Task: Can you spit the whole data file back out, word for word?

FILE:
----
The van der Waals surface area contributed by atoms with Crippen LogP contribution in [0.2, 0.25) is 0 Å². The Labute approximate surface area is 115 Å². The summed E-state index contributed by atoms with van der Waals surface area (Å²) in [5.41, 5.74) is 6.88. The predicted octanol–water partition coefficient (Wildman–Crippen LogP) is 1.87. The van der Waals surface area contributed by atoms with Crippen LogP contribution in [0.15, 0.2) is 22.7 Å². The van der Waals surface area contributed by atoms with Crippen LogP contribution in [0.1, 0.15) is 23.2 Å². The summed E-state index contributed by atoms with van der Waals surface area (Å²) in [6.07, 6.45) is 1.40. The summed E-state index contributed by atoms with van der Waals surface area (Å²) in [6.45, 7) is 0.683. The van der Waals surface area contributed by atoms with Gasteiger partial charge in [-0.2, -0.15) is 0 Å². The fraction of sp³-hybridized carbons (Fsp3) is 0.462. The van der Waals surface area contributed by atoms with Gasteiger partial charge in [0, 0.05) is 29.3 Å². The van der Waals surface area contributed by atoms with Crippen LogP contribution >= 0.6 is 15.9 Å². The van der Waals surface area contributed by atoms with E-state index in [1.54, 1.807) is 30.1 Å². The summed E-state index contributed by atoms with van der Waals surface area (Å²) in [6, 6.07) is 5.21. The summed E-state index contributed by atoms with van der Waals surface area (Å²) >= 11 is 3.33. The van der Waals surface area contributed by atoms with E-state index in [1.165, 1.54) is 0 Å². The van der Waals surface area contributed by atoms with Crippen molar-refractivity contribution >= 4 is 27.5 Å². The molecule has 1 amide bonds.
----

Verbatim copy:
The van der Waals surface area contributed by atoms with Crippen LogP contribution in [0.2, 0.25) is 0 Å². The Labute approximate surface area is 115 Å². The summed E-state index contributed by atoms with van der Waals surface area (Å²) in [5.41, 5.74) is 6.88. The predicted octanol–water partition coefficient (Wildman–Crippen LogP) is 1.87. The van der Waals surface area contributed by atoms with Crippen LogP contribution in [0.15, 0.2) is 22.7 Å². The van der Waals surface area contributed by atoms with Crippen LogP contribution in [0.1, 0.15) is 23.2 Å². The summed E-state index contributed by atoms with van der Waals surface area (Å²) in [6.07, 6.45) is 1.40. The summed E-state index contributed by atoms with van der Waals surface area (Å²) in [6.45, 7) is 0.683. The van der Waals surface area contributed by atoms with Gasteiger partial charge in [-0.2, -0.15) is 0 Å². The fraction of sp³-hybridized carbons (Fsp3) is 0.462. The van der Waals surface area contributed by atoms with Gasteiger partial charge in [0, 0.05) is 29.3 Å². The van der Waals surface area contributed by atoms with Crippen LogP contribution >= 0.6 is 15.9 Å². The van der Waals surface area contributed by atoms with E-state index in [1.54, 1.807) is 30.1 Å². The summed E-state index contributed by atoms with van der Waals surface area (Å²) in [6, 6.07) is 5.21. The summed E-state index contributed by atoms with van der Waals surface area (Å²) >= 11 is 3.33. The van der Waals surface area contributed by atoms with E-state index in [1.165, 1.54) is 0 Å². The van der Waals surface area contributed by atoms with Crippen molar-refractivity contribution >= 4 is 27.5 Å². The molecule has 1 amide bonds.